"Kidnapped," the Horse said. For a moment it seemed like it was going to leave it at a single word, but then it added, "Or stolen, or captured -- whichever you like to call it. I was only a foal at the time. My mother warned me not to range to the southern slopes, into Archenland and beyond, but I wouldn't heed her. She also talked about Aslan as though he were a real flesh and blood lion, as if she'd seen him in her lifetime. Gods obviously aren't like that, so I thought she was just a foolish old Mare.

"I should have known that her practical advice would be more grounded in reality than her theology, but I thought if she were wrong about one thing she might as well be wrong about all things. By the Lion's Mane I have paid for that folly."

Of course, Shasta had no idea who Aslan was, but he had other questions.

"Why didn't you tell someone you weren't like other horses?" Shasta asked. "Cry out, 'I'm a Narnian Talking Horse and shouldn't be treated like this!'"

"That's worked so well for the talking human slaves of Calormen," the Horse said bitterly. "The true reason, though, is that I'm not so foolish as to think that might have helped. The ones who captured me knew I could talk; I did cry out when I was first captured. But in Calormen, a talking animal would, at best, be a curiosity shown at fairs, guarded so well I could never hope to escape.

"That would be the best I could hope for. More likely the Calmorene who heard me speak would react with superstition over greed and destroy me out of fear I was a demon. Many in this land know that Talking Animals exist, but they can't seem to accept that we could be people rather than devils."

"But surely someone--"

"It feels like you're finished," the Horse said. "It's time for us to go."

* * *

It wasn't long before Shasta and the donkey had reached the top of the hill that marked the northern edge of the world Shasta had known. There was no great secret, just grassy plains that seemed to go on forever.

"I say!" is how the Horse announced its presence, causing Shasta to flinch. "What a place for a gallop."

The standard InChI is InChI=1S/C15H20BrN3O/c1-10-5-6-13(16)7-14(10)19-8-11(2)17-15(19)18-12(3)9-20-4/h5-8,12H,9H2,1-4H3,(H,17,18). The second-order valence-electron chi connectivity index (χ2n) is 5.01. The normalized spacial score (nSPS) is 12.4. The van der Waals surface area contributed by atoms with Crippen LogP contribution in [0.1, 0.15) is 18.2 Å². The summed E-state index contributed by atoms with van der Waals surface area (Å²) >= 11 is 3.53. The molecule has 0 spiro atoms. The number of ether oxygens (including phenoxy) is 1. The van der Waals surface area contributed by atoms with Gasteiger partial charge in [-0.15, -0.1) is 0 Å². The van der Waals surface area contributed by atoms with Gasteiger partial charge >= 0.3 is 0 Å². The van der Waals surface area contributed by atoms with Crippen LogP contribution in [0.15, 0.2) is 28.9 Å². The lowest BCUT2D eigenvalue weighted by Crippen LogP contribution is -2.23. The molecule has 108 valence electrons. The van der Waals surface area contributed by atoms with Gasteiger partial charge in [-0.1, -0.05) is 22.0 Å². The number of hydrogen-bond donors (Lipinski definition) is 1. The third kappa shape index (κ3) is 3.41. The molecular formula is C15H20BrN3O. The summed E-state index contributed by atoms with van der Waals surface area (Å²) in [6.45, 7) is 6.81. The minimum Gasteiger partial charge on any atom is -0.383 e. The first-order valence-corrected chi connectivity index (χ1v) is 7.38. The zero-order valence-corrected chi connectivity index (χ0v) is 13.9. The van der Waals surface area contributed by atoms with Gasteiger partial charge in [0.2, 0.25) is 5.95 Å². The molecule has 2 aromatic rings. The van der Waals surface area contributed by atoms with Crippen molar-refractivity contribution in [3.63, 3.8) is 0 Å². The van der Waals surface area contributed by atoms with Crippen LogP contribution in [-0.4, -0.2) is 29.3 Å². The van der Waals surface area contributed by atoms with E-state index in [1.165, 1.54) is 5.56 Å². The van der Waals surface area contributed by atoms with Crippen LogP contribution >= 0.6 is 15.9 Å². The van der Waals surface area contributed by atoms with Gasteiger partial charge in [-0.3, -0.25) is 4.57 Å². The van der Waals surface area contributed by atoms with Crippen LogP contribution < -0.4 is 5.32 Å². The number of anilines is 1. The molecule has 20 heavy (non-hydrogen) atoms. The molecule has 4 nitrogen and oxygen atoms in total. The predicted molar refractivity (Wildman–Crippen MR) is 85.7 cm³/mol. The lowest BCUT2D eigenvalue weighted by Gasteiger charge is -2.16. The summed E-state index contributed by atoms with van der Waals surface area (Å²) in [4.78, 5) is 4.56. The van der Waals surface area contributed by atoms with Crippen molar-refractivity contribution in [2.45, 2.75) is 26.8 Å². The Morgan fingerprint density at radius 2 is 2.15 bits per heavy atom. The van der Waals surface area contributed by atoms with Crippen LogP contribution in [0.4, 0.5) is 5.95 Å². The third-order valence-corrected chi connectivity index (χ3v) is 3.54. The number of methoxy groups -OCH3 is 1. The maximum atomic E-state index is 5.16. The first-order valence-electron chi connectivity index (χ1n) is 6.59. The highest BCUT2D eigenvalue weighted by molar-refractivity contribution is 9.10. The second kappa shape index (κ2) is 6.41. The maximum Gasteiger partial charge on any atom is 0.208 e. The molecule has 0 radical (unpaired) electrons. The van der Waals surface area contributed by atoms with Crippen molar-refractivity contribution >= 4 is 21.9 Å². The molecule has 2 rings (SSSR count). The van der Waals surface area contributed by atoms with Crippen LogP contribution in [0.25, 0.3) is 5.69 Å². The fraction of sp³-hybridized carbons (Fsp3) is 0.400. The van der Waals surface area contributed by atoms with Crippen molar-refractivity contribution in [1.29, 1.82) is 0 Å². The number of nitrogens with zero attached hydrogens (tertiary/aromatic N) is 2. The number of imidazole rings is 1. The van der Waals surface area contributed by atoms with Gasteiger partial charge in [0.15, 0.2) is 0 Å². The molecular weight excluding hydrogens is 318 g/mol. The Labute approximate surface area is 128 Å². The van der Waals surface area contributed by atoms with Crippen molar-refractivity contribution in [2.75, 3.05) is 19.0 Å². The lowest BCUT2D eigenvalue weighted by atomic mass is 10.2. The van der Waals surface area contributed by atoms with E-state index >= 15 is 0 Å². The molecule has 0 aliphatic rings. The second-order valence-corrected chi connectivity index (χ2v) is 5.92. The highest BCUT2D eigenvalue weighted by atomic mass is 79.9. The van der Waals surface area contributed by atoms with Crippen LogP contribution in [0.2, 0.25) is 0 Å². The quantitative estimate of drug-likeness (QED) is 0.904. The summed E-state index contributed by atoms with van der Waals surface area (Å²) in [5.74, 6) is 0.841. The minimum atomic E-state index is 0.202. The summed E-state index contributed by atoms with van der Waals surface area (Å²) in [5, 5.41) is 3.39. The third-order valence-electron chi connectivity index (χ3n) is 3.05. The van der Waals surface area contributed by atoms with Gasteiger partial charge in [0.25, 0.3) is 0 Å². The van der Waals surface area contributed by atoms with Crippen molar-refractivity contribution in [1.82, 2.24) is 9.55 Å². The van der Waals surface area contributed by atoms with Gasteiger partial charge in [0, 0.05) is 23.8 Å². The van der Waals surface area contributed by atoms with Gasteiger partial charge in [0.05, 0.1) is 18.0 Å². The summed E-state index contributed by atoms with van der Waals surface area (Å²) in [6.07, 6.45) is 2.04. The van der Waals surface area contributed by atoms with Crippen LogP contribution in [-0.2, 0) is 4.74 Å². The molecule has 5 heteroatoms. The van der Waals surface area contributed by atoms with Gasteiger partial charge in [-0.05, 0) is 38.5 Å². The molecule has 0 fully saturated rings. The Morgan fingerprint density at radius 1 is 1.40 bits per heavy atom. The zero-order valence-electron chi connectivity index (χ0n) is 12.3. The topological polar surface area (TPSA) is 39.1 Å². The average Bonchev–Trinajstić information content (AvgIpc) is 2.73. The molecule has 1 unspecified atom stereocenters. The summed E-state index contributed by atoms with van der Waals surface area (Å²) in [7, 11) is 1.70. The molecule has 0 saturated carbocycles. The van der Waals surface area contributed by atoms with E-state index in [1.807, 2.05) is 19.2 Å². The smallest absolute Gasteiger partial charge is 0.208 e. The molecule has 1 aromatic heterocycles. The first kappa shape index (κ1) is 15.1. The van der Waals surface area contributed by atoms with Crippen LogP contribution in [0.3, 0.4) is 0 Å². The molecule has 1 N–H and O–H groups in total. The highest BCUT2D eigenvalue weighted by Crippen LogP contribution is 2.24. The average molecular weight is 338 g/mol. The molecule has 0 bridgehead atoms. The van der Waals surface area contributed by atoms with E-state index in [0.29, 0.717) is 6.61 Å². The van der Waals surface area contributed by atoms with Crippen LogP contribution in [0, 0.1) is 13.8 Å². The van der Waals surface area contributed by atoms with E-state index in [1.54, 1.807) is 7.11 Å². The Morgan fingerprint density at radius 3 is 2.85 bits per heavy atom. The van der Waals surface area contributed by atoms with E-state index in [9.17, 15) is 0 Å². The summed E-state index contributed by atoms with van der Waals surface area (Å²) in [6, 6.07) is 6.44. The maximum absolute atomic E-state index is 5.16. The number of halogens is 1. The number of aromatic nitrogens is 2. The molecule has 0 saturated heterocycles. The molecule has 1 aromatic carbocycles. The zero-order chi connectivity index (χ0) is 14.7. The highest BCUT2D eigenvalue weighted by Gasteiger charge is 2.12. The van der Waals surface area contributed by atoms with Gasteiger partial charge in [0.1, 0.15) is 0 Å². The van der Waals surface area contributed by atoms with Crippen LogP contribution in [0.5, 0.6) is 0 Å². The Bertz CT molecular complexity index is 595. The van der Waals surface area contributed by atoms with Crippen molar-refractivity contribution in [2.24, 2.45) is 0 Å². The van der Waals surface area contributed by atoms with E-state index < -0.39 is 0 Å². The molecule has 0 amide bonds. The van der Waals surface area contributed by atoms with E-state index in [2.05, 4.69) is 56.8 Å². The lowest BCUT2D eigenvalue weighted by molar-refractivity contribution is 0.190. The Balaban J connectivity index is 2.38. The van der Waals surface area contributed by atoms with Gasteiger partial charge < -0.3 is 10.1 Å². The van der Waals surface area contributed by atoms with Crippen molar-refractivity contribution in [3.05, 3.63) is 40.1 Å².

"I have no idea what that is," Shasta said.

"Horses have different gaits," the Horse said. "Just like humans run differently than they walk. A gallop is our fastest gait; a donkey's too, I believe. It's not just for when we're in a hurry, it's also for throwing away all cares and just moving."

"Won't that wear you out?" Shasta asked.

"If I did it all the time," the Horse said, "yes."

"Well . . ." Shasta realized that their introduction had lacked something very important. "What do I call you?"

"My name is Bree-hinny-brinny-hoohy-hah," the Horse said, though one must understand that human alphabets don't properly capture the sounds a Horse is like to make when speaking its name.

"I don't think I can say that," Shasta said.

"I believe, when I was a foal, it was said that humans would have an easier time calling me, 'Bree'," the Horse said.

"That I can say," Shasta said.

"And what shall I call you?" Bree asked.

"I'm called Shasta."

"That I can say," Bree said. "Now, as to what a gallop is, let me show you."

Bree took off across the grassy plains.

Shasta leaned forward on the donkey, right hand gently touching its neck, and said, "Just go."

The donkey thought for a moment, like any other donkey it didn't understand human words per se, but it had spent a lifetime with Shasta, it understood "go" it understood tone of voice, and it understood the feel of Shasta's body. It also understood that the Horse that had been beside them a moment ago was speeding away.

Ordinarily it wouldn't have gone faster than a trot without some kind of great incentive or threat, but everything in how Shasta felt where and when the two touched this night gave off a strong sense of importance. There was no apparent threat or reward, but Shasta resonated with importance and, whatever that meant, it was probably worth keeping the strange Horse in sight for.

Shasta galloped for the first time.